The collegiate activist says her first taste of stigma came when she was just a baby. “I had been in a foster home for two weeks as a newborn and when that foster mom found out I had HIV she refused to come visit me in the hospital while I lay in a coma for three and a half months — even though she was still paid to be my foster parent — and when I was to be discharged for palliative care when I was 6 months old, she hung up on the social workers who called. That was truly a blessing though, because after more than 200 phone calls and ‘no’s’, they finally reached my mom who said ‘yes’ and that saved my life.”

It was Murphy’s own tenacity and transparency that inspired her to be a vocal activist, and she has been publically speaking about being HIV-positive ever since. More recently Murphy reached out to the Elizabeth Glaser Pediatric AIDS Foundation and “asked if I could be of service to them.”

The nonprofit organization is dedicated to preventing children from becoming HIV-positive, and to eliminating pediatric AIDS through research, advocacy, prevention, and treatment programs. Established in 1988, it was later named in honor of the founder, Elizabeth Glaser, who was one of the first HIV-positive moms to speak openly about poz children, after two of her own contracted the virus. Her son Jake Glaser, now in his 30s, continues to support EGPAF’s now global efforts.

After meeting with the organization’s leadership in 2015 at the International AIDS Conference in Vancouver, Canada, Murphy began serving as an ambassador for EGPAF, a role she still fulfills today. “I use my social media platforms to share EGPAF’s message, have written a couple of blog posts, [and] wrote a piece for the HuffPost.”

She’s also attended events in Los Angeles, such as A Time For Heroes, and like the teenage girl she is, she danced all night at UCLA’s 24-hour dance marathon.

Murphy is also involved with #GenEndIt (GenEndIt.org), a campaign aimed at educating young people about HIV and empowering them to know their status and advocate for ending AIDS by 2030. Through the campaign, Murphy has gotten a chance to work with actress Charlize Theron, Tom Shoes founder Blake Mycoskie, YouTube sensation Lilly Singh, and Bono’s (RED) foundation.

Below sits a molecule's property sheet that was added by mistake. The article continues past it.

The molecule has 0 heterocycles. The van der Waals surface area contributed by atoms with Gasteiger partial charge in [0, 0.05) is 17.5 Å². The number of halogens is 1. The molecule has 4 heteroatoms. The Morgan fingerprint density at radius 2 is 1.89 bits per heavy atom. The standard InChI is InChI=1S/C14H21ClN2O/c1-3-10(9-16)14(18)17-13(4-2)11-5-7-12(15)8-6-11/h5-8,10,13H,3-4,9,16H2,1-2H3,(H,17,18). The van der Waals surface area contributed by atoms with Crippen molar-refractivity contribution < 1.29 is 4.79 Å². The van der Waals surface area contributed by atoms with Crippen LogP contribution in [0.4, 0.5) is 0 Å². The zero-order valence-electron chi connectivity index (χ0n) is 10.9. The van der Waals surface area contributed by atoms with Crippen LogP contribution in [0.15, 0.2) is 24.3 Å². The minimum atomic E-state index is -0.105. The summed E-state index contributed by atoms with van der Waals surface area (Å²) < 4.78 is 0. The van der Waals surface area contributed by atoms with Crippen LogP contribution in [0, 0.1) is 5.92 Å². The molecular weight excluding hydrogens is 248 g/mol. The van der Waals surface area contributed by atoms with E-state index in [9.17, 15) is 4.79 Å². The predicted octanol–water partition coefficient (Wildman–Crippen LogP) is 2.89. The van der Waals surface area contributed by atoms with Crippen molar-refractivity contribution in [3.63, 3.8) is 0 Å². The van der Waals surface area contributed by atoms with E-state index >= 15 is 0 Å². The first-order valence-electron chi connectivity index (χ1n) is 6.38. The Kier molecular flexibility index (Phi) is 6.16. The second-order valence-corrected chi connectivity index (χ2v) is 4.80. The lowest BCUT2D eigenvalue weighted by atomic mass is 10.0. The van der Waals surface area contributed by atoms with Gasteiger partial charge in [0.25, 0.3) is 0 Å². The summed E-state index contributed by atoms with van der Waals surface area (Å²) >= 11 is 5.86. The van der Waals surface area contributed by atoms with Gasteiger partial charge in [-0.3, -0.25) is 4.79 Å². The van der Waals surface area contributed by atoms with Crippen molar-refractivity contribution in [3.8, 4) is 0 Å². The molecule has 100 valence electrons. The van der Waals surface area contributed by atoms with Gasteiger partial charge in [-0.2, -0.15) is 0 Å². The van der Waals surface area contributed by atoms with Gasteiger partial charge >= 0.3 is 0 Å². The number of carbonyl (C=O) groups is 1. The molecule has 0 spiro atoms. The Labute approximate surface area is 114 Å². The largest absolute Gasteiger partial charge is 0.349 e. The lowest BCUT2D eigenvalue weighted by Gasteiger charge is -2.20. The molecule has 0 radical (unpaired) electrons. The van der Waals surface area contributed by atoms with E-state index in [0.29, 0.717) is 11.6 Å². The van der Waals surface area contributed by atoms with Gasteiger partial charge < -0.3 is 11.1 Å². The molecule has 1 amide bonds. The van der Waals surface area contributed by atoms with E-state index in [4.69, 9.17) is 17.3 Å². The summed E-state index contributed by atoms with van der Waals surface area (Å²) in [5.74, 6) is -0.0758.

The teen activist has received a long list of awards for her work, including Prince’s Youth Service Award, International Women of Courage Award, Ajax Youth Citizen of the Year, The Queen’s Young Leaders (runner-up), Inspire Awards Charles Roy Award for Activism in HIV/AIDS 2015 (presented by the Toronto, Canada LGBT community), and the one she says means the most, a 2016 Terry Fox Humanitarian Award.

“It’s a $28,000 scholarship, which means that I will graduate from university with no student loan debt,” Murphy acknowledges, but explains that’s not why the honor means so much to her. “Terry Fox is a hero. I’ve known about Terry Fox and his journey since before I even knew I was HIV-positive. He was just a kid, 19 — same age as I am right now — when he attempted to run across Canada on one leg. He had a prosthetic leg and was constantly in pain. He made it halfway across Canada, 3,300 miles, when he became gravely ill as the cancer had spread to his lungs. He died shortly after. Since his death over $750 million has been raised to fight cancer in his name. Many people are alive solely because of his efforts. To be chosen by his family as worthy of representing his name was such an honor. I was shaking and crying when I found out. It was incredibly humbling.”

Ashley Charlize Byfrederick M Brown Wdcali

Murphy may not have walked across Canada, but the activist has traveled around the world, including visiting Kenya, where she helped build schools for WE Charity’s Free the Children program.

With the goal of “becoming more involved in the global fight against HIV,” Murphy recently launched OutLoud on HIV, which she describes as “a student-led, student-focused initiative whose aim is to educate youth about HIV.” OutLoud on HIV provides information, testing, condoms, and counseling.

“It’s in the beginning stages,” Murphy says. “But so far, we have eight universities from Canada, several African nations, and one Caribbean nation who have expressed interest in implementing the program in their own schools.”

Never one to turn down a fight, Murphy adds, “UNAIDS wants me to be more involved with their work…. I have done several things with them as well and I look forward to doing more. Really, in any way I can help, I am interested. I believe we have the power to end AIDS if we work hard and don’t let up.”